<p><a class="tumblr_blog" href="http://iopele.tumblr.com/post/139458660302">iopele</a>:</p>
<blockquote>
<p><a class="tumblr_blog" href="http://suspendnodisbelief.tumblr.com/post/135039695690">suspendnodisbelief</a>:</p>
<blockquote>
<p><a class="tumblr_blog" href="http://naamahdarling.tumblr.com/post/134398266796">naamahdarling</a>:</p>
<blockquote>
<p><a class="tumblr_blog" href="http://optimysticals.tumblr.com/post/134385780223">optimysticals</a>:</p>
<blockquote>
<p><a class="tumblr_blog" href="http://youwantmuchmore.tumblr.com/post/127279952598">youwantmuchmore</a>:</p>
<blockquote>
<p><a class="tumblr_blog" href="http://thebestoftumbling.tumblr.com/post/123303726099">thebestoftumbling</a>:</p>
<blockquote>
<p>

golden eagle having a relaxing time

<br/></p>
</blockquote>
<p>This is the world’s largest flying Engine of Murder marveling at the fact that it can actually have its tummy rubbed.</p>
</blockquote>
<p>I feel like this is the next step up on “loose your fingers” roulette from petting a kittie’s tummy, but just below belly rubs for say a lion.</p>
</blockquote>
<p>Can someone who knows birds better than I do tell me whether this eagle is as happy as it looks?  Because I want it to be happy.  It looks so happy.  Bewildered by having a friend, but so happy.</p>
</blockquote>
<p>Just popping on this thread to confirm: yes, the eagle is happy about the belly rubs. Golden eagles make this sound when receiving allopreening and similar affectionate and soothing treatment from their parents and mates. It’s the “I am safe and well fed, and somebody familiar is taking good care of me” sound. Angry raptors and wounded raptors make some pretty dramatic hisses and shrieks; frightened raptors go dead silent and try to hide if they can, or fluff up big and get loud and in-your-face if hiding isn’t an option. They can easily sever a finger or break the bones of a human hand or wrist, and even with a very thick leather falconer’s gauntlet, I’ve known falconers to leave a mews (hawk house) with graphic punctures THROUGH the gauntlet into the meat of their hands and arms, just from buteos and kestrels way smaller than this eagle. A pissed off hawk will make damn sure you don’t try twice whatever you pulled that pissed her off, even if she’s been human-imprinted.</p>
<p>If you’re ever unsure about an animal’s level of okayness with something that’s happening, there are three spot-check questions you can ask, to common-sense your way through it:</p>
<p>1. Is the animal capable of defending itself or making a threatening or fearful display, or otherwise giving protest, and if so, is it using this ability? (e.g. dog snarling or biting, swan hissing, horse kicking or biting) <br/><br/>2. Does the animal experience an incentive-based relationship with the human? (i.e. does the animal have a reason, in the animal’s frame of reference, for being near this human? e.g. dog sharing companionship / food / shelter, hawk receiving good quality abundant food and shelter and medical care from a falconer)</p>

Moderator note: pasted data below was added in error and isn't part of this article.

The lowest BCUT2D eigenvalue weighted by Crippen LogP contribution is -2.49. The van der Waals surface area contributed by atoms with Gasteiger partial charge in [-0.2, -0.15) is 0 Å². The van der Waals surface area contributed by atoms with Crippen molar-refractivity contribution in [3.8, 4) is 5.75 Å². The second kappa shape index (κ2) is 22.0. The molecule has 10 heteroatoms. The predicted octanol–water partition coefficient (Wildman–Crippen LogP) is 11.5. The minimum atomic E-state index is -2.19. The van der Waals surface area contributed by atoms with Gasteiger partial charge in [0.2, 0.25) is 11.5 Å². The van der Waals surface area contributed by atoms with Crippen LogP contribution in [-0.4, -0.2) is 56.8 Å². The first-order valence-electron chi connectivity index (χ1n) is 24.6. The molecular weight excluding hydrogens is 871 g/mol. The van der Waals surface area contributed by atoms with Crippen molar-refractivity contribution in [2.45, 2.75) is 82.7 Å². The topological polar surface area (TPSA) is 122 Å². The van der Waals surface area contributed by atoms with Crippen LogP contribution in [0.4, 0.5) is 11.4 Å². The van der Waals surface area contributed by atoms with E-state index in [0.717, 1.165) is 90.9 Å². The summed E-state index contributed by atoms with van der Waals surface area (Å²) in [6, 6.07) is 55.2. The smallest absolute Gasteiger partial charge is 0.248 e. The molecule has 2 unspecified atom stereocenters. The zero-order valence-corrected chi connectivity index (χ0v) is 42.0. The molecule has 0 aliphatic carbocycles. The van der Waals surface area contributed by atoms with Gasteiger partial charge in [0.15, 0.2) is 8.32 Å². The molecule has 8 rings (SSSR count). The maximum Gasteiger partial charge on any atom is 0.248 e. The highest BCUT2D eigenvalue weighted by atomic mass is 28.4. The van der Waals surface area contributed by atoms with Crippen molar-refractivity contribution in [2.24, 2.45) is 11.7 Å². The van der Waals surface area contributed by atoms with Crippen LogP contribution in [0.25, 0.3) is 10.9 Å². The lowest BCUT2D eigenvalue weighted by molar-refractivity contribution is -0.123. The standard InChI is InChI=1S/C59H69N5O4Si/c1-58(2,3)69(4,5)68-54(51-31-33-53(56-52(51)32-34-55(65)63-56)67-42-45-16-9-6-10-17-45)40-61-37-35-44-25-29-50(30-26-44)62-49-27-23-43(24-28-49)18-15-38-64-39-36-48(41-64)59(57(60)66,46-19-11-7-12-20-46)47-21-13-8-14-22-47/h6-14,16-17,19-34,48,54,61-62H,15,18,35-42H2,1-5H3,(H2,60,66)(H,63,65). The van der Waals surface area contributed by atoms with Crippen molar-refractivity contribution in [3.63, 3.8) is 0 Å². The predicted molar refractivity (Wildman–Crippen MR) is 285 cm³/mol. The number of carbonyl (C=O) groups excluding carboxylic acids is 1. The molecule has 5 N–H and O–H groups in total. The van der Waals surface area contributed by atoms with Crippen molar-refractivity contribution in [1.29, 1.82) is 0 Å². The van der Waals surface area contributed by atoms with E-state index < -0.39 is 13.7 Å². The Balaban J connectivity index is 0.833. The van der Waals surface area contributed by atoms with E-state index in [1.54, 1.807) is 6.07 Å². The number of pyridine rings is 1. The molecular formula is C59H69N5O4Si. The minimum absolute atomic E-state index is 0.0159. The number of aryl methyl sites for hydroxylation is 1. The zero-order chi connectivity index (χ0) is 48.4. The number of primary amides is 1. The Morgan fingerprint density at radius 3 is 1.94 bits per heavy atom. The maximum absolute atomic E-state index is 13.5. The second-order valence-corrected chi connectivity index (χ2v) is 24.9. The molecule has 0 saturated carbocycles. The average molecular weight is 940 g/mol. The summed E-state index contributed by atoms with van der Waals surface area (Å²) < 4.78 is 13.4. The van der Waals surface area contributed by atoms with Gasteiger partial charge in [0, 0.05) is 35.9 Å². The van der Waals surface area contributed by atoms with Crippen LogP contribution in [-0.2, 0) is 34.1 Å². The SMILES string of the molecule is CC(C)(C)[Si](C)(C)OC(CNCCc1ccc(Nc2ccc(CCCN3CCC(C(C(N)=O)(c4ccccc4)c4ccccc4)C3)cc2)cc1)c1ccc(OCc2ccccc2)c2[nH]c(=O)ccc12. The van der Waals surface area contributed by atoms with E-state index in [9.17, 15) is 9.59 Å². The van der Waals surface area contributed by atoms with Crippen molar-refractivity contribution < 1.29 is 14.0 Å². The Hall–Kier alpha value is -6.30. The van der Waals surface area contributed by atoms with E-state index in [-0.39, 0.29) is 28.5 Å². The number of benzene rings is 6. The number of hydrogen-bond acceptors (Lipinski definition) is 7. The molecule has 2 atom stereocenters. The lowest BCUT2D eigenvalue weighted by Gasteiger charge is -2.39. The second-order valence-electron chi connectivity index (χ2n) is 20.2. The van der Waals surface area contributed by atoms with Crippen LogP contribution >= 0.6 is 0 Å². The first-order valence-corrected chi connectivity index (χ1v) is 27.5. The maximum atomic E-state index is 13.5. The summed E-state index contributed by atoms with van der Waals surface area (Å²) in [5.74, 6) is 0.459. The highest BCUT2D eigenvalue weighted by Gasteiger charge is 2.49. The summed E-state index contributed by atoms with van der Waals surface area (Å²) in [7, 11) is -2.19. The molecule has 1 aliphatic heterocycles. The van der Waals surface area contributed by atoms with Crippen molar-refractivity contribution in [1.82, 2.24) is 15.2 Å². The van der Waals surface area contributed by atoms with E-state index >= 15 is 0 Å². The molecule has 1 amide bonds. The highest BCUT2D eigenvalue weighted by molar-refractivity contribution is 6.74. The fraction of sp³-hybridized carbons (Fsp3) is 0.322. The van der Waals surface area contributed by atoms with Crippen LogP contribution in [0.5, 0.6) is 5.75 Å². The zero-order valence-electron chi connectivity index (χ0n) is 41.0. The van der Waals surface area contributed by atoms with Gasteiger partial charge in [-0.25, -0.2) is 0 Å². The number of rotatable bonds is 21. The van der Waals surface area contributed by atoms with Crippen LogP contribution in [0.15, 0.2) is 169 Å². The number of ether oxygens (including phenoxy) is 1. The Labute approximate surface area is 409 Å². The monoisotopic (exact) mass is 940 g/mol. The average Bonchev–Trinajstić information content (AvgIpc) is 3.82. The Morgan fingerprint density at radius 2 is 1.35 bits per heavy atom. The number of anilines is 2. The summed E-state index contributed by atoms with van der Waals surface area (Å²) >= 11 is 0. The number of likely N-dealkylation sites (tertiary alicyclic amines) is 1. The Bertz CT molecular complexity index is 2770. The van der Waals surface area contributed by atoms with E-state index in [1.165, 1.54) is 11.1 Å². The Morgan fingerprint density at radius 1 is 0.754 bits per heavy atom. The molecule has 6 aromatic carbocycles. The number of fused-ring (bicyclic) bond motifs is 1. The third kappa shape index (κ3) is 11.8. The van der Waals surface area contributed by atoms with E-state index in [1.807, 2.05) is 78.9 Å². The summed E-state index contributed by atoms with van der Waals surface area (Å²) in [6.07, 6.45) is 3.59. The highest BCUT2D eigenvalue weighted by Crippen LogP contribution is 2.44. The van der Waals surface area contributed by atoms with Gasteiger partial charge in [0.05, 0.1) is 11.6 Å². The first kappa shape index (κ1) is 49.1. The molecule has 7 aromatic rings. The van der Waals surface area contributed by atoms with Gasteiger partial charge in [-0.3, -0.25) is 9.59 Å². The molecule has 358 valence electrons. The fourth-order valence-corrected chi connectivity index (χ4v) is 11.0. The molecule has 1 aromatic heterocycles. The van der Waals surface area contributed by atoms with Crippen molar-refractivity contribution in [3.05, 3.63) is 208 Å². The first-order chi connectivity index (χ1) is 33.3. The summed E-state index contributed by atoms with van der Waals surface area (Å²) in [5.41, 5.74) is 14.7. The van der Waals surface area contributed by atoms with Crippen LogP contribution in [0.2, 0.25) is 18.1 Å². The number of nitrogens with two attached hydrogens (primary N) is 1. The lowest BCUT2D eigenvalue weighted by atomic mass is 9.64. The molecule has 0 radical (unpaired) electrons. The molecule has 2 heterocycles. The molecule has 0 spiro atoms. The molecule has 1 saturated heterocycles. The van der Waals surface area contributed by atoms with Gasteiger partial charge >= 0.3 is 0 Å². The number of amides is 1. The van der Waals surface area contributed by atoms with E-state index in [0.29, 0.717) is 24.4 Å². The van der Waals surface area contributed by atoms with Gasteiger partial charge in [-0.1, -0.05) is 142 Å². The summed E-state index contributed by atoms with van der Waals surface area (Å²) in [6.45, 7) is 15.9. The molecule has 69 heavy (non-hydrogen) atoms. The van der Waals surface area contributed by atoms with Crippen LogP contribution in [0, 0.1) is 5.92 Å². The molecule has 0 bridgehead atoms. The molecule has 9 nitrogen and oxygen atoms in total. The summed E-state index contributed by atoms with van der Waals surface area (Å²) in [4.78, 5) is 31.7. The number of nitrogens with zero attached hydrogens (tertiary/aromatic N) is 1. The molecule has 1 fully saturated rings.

<p>3. Is the animal a domesticated species, with at least a full century of consistent species cohabitation with humans? (Domesticated animals frequently are conditioned from birth or by selective breeding to be unbothered by human actions that upset their feral nearest relatives.)</p>
<p>In this situation, YES the eagle can self-defend, YES the eagle has incentive to cooperate with and trust the human handler, and NO the eagle is not a domesticated species, meaning we can expect a high level of reactivity to distress, compared to domestic animals: if the eagle was distressed, it would be pretty visible and apparent to the viewer. These aren’t a universally applicable metric, but they’re a good start for mammal and bird interactions.</p>
<p>Pair that with the knowledge that eagles reserve those chirps for calm environments, and you can be pretty secure and comfy in the knowledge that the big honkin’ birb is happy and cozy.</p>
<p>Also, to anybody wondering, falconers are almost single-handedly responsible for the recovery from near-extinction of several raptor species, including and especially peregrine falcons. Most hawks only live with the falconer for a year, and most of that year is spent getting the bird in ideal condition for survival and success as a wild breeding adult. Falconers are extensively trained and dedicated wildlife conservationists, pretty much by definition, especially in the continental USA, and they make up an unspeakably important part of the overall conservation of predatory bird species. Predatory birds are an important part of every ecosystem they inhabit. Just like apiarists and their bees, the relationship between falconer and hawk is one of great benefit to the animal and the ecosystem, in exchange for a huge amount of time, effort, expense, and education on the part of the human, for very little personal benefit to that one human. It’s definitely not exploitation of the bird, and most hawks working with falconers are hawks who absolutely would not have reached adulthood without human help: the sick, the injured, and the “runts” of the nest who don’t receive adequate resources from their own parents. These are, by and large, wonderful people who are in love with the natural world and putting a lifetime of knowledge and sheer exhausting <i>work</i> into conserving it and its winged wonders.</p>
</blockquote>
<p>reblogged for excellent info, I’m so glad that big gorgeous birb really is as happy as it looks!</p>